Ethnographic research mainly involves field observations, i.e., observations of behaviour in a natural setting. The researchers have to spend a considerable amount of time inside a community in order to make such observations. Information about particular socio-cultural phenomena in a community is typically obtained from the members of that particular community. Participant observation and interviews are two of the main data collection methods in this type of studies. Ethnographic studies take a longer period of time than other types of research since it takes long-term involvement and observation to understand the attitudes, beliefs, and behaviours of a community.

Difference Between Case Study and Ethnography

Figure 2: Observation and participant interviews are main data collection methods in ethnography.

Difference Between Case Study and Ethnography

Definition 

Case Study: A case study is a detailed investigation of a single event, situation or an individual in order to explore and unearth complex issues.

Ethnography: An ethnography is the detailed and systematic study of people and cultures.

Focus

Case Study: Case studies focus on a single event, incident or individual.

Ethnography: Ethnography observes cultural phenomenon.

Intent

Case study: Case study intends to uncover the tacit knowledge of culture participants.

Ethnography: Ethnography aims to describe the nature of phenomena through detailed investigations of individual cases.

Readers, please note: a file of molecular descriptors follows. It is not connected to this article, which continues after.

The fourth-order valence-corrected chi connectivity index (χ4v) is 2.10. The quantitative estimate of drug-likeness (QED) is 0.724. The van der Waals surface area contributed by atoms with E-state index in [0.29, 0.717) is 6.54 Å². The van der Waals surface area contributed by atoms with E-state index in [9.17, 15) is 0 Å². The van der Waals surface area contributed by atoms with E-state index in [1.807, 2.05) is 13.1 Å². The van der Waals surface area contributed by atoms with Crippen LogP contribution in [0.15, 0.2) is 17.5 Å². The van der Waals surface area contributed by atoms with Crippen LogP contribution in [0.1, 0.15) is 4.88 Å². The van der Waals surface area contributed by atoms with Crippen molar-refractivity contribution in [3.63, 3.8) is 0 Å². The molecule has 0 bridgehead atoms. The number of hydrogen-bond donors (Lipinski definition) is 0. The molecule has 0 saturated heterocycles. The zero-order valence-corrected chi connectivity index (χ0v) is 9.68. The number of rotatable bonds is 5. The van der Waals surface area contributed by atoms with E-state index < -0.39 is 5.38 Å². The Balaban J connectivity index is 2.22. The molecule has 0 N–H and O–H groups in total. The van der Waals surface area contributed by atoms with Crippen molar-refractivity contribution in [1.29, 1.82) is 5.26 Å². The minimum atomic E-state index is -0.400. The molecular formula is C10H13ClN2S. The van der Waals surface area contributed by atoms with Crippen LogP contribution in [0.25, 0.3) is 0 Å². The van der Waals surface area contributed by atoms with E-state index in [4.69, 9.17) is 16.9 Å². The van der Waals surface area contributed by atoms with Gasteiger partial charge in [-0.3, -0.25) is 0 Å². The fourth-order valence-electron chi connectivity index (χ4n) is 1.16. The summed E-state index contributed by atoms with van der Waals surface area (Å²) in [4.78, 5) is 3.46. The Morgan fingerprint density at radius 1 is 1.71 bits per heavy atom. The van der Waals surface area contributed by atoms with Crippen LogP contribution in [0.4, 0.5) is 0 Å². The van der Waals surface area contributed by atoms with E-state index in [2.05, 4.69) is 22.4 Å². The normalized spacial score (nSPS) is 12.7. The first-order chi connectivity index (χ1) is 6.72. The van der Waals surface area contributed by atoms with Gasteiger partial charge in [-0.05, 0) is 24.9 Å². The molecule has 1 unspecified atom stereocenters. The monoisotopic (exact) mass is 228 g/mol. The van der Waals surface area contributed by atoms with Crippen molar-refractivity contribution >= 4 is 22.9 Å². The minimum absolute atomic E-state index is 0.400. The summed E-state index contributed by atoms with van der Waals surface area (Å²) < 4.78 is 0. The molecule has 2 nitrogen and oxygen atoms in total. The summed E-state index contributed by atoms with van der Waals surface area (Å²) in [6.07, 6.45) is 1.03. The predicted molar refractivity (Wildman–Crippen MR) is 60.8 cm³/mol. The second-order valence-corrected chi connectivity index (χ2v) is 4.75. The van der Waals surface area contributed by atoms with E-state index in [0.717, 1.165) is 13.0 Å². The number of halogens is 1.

Data Collection Methods

Case Study: Case studies may use interviews, observations, questionnaires, checklists, analysis of recorded data and opinionnaires.

Ethnography: Ethnographic studies use participant observations and interviews.

Special Requirements

Case Study: The researcher does not have to live in a particular community.

Ethnography: The researcher has to spend a considerable amount time inside that particular community.

Conclusion 

Case study and ethnography may have some similarities; however, there is a considerable difference between case study and ethnography as explained above. The main difference between case study and ethnography lies in their intent and focus; case studies intend to uncover the tacit knowledge of culture participants whereas ethnographic studies intend to describe the nature of phenomena through detailed investigations of individual cases. There are also differences between them in terms of data collection and analyis. 

Reference:

  1. Cohen, Arie. “Ethnography and case study: a comparative analysis.” Academic Exchange Quarterly 7.3 (2003): 283-288.
  2. Yin, Robert. “Case study research. Beverly Hills.” (1984).

Image Courtesy:

  1. “plings_005″ by   via
  2.  By Unknown (maybe Stanisław Ignacy Witkiewicz, 1885-1939) (Public Domain) via

About the Author: Hasa

Hasa has a BA degree in English, French and Translation studies. She is currently reading for a Masters degree in English. Her areas of interests include literature, language, linguistics and also food.